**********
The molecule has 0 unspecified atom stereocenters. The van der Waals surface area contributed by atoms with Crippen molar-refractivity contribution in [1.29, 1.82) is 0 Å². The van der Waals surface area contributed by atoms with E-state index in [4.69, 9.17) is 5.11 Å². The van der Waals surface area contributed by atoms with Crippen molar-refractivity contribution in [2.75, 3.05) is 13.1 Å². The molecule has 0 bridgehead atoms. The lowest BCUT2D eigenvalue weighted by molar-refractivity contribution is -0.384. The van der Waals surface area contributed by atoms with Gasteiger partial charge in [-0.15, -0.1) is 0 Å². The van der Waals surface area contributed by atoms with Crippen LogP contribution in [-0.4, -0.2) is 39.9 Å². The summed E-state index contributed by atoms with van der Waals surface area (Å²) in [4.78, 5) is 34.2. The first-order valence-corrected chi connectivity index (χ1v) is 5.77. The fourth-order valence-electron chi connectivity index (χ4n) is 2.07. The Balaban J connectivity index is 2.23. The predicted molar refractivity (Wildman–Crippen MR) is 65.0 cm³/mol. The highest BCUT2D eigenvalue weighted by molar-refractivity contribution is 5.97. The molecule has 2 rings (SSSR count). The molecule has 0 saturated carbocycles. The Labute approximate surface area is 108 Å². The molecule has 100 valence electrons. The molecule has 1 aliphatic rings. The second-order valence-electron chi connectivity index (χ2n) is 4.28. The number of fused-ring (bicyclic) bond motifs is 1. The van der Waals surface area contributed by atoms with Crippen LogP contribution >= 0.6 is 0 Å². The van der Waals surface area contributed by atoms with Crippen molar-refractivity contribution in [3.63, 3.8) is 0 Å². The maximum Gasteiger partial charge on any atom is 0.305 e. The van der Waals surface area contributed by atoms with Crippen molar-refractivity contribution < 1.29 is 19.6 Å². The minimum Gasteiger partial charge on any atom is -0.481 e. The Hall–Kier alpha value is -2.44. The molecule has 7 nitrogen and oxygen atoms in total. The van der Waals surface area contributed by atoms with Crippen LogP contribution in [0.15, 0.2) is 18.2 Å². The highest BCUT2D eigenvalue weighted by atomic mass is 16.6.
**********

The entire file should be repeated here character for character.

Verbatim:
The molecule has 0 unspecified atom stereocenters. The van der Waals surface area contributed by atoms with Crippen molar-refractivity contribution in [1.29, 1.82) is 0 Å². The van der Waals surface area contributed by atoms with E-state index in [4.69, 9.17) is 5.11 Å². The van der Waals surface area contributed by atoms with Crippen molar-refractivity contribution in [2.75, 3.05) is 13.1 Å². The molecule has 0 bridgehead atoms. The lowest BCUT2D eigenvalue weighted by molar-refractivity contribution is -0.384. The van der Waals surface area contributed by atoms with Gasteiger partial charge in [-0.15, -0.1) is 0 Å². The van der Waals surface area contributed by atoms with Crippen LogP contribution in [-0.4, -0.2) is 39.9 Å². The summed E-state index contributed by atoms with van der Waals surface area (Å²) in [4.78, 5) is 34.2. The first-order valence-corrected chi connectivity index (χ1v) is 5.77. The fourth-order valence-electron chi connectivity index (χ4n) is 2.07. The Balaban J connectivity index is 2.23. The predicted molar refractivity (Wildman–Crippen MR) is 65.0 cm³/mol. The highest BCUT2D eigenvalue weighted by molar-refractivity contribution is 5.97. The molecule has 2 rings (SSSR count). The molecule has 0 saturated carbocycles. The Labute approximate surface area is 108 Å². The molecule has 100 valence electrons. The molecule has 1 aliphatic rings. The second-order valence-electron chi connectivity index (χ2n) is 4.28. The number of fused-ring (bicyclic) bond motifs is 1. The van der Waals surface area contributed by atoms with Crippen LogP contribution >= 0.6 is 0 Å². The van der Waals surface area contributed by atoms with Crippen molar-refractivity contribution in [3.63, 3.8) is 0 Å². The maximum Gasteiger partial charge on any atom is 0.305 e. The van der Waals surface area contributed by atoms with Crippen molar-refractivity contribution < 1.29 is 19.6 Å². The minimum Gasteiger partial charge on any atom is -0.481 e. The Hall–Kier alpha value is -2.44. The molecule has 7 nitrogen and oxygen atoms in total. The van der Waals surface area contributed by atoms with Crippen LogP contribution in [0.15, 0.2) is 18.2 Å². The highest BCUT2D eigenvalue weighted by atomic mass is 16.6.